In this June 16, 2013 file photo provided by Great Lakes Exploration Group, diver Jim Nowka of Great Lakes Exploration Group inspects a wooden beam extending from the floor of Lake Michigan that experts believe may be part of the Griffin, a ship that sank in 1679. The timber has been examined by U.S. and French experts and underwent a hospital CT scan and carbon dating to determine its age and whether it once was part of a vessel. Nearly a year later, reports obtained by The Associated Press and interviews with key players reveal sharp divisions over whether the elusive ship has been found. (AP Photo/Great Lakes Exploration Group, David J. Ruck, File)
TRAVERSE CITY, Mich.--- Members of a team that searched Lake Michigan for a lost 17th-century ship are divided over the likelihood that they've located the resting place of the Griffin.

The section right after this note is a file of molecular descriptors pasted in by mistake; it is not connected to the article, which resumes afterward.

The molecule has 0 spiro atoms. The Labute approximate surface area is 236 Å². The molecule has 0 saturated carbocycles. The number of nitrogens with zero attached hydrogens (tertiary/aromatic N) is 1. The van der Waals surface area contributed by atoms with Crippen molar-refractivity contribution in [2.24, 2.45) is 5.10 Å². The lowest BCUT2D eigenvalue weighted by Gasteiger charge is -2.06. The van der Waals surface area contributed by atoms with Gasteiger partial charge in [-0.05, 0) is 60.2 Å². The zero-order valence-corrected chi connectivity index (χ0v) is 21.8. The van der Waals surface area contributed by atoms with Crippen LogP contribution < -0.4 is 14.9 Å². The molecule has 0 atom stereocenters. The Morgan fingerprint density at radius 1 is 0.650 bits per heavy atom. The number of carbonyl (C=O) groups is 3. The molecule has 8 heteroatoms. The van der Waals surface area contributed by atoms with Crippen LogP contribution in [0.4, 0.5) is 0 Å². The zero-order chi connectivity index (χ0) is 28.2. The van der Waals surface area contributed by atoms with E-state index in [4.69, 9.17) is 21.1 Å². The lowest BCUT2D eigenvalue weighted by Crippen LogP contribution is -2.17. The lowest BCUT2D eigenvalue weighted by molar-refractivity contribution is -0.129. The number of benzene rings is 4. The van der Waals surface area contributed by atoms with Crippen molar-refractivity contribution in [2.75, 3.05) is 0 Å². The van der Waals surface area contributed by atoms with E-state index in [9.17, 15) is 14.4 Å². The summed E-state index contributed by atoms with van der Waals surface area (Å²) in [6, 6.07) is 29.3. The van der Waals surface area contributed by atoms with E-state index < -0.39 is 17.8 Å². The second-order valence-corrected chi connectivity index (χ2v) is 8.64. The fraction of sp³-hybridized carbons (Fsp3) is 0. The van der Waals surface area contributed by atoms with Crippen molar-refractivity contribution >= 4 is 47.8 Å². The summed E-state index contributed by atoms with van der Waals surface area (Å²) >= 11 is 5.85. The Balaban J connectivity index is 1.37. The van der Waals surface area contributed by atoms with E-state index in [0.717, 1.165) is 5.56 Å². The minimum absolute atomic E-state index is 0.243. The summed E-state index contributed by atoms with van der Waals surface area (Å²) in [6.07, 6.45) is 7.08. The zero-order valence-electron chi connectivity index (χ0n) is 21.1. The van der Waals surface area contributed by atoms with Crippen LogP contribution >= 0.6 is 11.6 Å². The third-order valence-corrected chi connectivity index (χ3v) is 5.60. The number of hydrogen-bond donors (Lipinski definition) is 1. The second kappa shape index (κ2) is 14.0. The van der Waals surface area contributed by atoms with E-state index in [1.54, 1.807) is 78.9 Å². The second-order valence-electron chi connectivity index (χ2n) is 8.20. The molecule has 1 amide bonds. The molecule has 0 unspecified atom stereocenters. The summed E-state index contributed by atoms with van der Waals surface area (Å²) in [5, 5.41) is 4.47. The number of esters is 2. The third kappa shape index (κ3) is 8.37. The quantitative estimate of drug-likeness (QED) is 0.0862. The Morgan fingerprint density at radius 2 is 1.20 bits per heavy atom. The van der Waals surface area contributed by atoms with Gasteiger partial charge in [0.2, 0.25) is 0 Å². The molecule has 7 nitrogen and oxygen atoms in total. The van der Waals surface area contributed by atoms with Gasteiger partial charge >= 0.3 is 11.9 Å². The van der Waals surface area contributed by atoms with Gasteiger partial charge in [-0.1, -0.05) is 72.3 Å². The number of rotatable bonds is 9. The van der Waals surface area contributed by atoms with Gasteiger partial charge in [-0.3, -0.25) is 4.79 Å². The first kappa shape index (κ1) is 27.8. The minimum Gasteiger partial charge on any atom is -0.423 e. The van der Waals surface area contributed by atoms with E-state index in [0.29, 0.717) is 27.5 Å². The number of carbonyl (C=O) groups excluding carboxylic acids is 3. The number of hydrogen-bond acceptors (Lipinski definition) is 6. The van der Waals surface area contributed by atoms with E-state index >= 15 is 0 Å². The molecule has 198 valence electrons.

Shipwreck hunters and scientists retrieved a 20-foot-long wooden beam from the lake bottom near Green Bay last June. They were disappointed to find it wasn't connected to shipwreck debris.
Now, reports obtained by The Associated Press show that some experts with the team believe the timber was simply part of an underwater fish-netting apparatus commonly used a century and more ago.
Mission leader Steve Libert and his allies insist the beam is probably the bowsprit of the Griffin or another vessel. He says he plans to continue searching this summer.
The Griffin and its cargo of furs were last seen in 1679.